Though I never read Peter Pan so had no reference of Neverland, I like that Michael loved animals. I had a dream one night that Michael and I were married and walked hand in hand in innocent bliss among giraffes, elephants, and of course Bubbles. It was a happy dream. I never really thought about Michael’s sexuality, or lack of it. There was an asexuality about him I found attractive. It was none of my business anyway. I was also never one of these ‘oh but he was such a cute kid‘ people. He was stunning in all in incarnations, and was continually re-creating himself. If he was trying to look like Diana Ross then I was trying to look like him, looking like Diana Ross.  He was brave and courage is a beautiful thing.  Michael had been with us for a long time – so long that it’s easy to forget that he had broken through the wall of racism, he had quite a few  ‘firsts’ under his belt, no small feat.  It was inevitable that the tides would turn ugly against him. It was more than the build em up knock em down mentality, some weird sense of ownership. When the allegations started I remember thinking – they’re gonna kill this man. We’re gonna kill this man. One thing Michael didn’t have was guile. It was like shooting a fish in a barrel.

His childlike trust made him the perfect punchline, and as one who finds it hard to pass up an easy punchline, I should know. When my sister (who too has now too passed on) was going through chemo, me, desperate to get a laugh out of her, made some wise-crack that she had to get better or the Make A Wish Foundation will send her to Neverland. She didn’t laugh, nor should she have, it was a cheap shot and not funny and I regret ever saying it.

And if I’m one of your supporters then just imagine your enemies.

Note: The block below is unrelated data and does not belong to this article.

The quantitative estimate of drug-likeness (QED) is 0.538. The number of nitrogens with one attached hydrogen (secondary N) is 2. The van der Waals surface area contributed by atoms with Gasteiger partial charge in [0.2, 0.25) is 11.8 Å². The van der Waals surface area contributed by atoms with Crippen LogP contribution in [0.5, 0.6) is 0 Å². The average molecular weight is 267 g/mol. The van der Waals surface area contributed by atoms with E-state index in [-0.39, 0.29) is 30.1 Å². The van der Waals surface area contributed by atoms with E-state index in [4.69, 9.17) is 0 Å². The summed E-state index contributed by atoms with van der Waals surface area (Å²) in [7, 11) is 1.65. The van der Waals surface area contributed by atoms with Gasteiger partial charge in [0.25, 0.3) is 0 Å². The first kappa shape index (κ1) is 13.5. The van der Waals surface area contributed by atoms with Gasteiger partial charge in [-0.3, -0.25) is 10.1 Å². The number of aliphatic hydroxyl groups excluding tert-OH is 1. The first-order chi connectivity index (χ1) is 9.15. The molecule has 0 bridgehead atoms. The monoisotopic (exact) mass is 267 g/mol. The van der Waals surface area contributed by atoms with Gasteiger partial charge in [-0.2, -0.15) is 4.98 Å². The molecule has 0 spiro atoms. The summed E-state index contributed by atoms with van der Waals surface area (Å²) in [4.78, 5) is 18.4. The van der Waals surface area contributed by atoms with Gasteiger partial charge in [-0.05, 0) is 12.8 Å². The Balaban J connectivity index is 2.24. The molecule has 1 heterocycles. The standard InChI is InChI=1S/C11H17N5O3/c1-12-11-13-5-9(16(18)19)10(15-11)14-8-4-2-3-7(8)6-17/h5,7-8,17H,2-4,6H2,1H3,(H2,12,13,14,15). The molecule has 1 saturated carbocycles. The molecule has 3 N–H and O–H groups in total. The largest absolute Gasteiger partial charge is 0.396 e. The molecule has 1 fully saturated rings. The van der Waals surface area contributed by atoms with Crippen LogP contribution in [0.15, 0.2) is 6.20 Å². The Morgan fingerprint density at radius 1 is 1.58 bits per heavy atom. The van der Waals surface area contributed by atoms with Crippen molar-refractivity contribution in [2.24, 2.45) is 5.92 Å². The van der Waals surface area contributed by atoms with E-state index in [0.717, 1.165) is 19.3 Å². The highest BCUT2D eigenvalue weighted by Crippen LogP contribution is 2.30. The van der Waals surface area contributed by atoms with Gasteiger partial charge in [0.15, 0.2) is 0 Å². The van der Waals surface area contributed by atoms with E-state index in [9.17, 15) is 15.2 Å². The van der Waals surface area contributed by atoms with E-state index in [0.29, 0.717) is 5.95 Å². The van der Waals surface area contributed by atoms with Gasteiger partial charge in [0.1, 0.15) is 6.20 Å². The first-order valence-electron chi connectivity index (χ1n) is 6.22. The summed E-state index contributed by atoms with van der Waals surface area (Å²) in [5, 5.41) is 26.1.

There was nothing funny about the hounding of Michael Jackson. The next thing the media choir sang out about was how sad and lonely he seemed. Who wouldn’t be miserable when a caress from the masses turn into a uppercut to the chin?

The first time that the allegations against him were dropped, I happened to find myself a holding cell, packed to capacity in the Tombs. The news that Michael had been vindicated brought forth a huge cheer. For one minute we were all free. It was just one minute but a great minute. I don’t know if I’d have the strength to be around people at all if I had gone through such a public crucifixion. Or do as he did, more less continue working and hence putting myself in the sights of the same rifles. If something gets said often enough it becomes fact and whether that fact is true or not falls by the wayside. There was no way to come back from that and again the fact that he allowed that hit squad of a film crew into his trust once again showed his lack of guile. When he made some comment about sharing a bed with children being loving, I knew what he meant. I had no doubt that I was watching an innocent man, and I also knew I was looking at a dead man walking. From then on it was only a matter of time.

But that voice, could not be killed. I hope he had garnered some happiness in those following years. When I heard the news of his death, like most I was shocked but not surprised, only surprised at my overwhelming sadness. I am wondering if it’s due to the fact that he lived as a place to put our pleasure. If so, then his passing gives us a place to put our grief. Who knows why this loss is such a huge  shared gnashing of teeth. We understand for all that was, what could have been and what we’ve lost.  It’s scary times.

Things that aren’t suppose to happen are happening. And things that are suppose to be forever – gorgeous summers, crushes, sisters, brothers, children, parents, friends, skyscrapers, youth and Michael Jackson – are no longer with us. I hope they are all in bliss, in joy, and that we can take comfort in knowing to our bones that we shall all be together again in Forever-land.

If that makes me a corny broad, then screw  it. It’s our Michael and I’ll cry if I can. I’ve more shame over the tears I haven’t shed than the ones I have.

xx Annie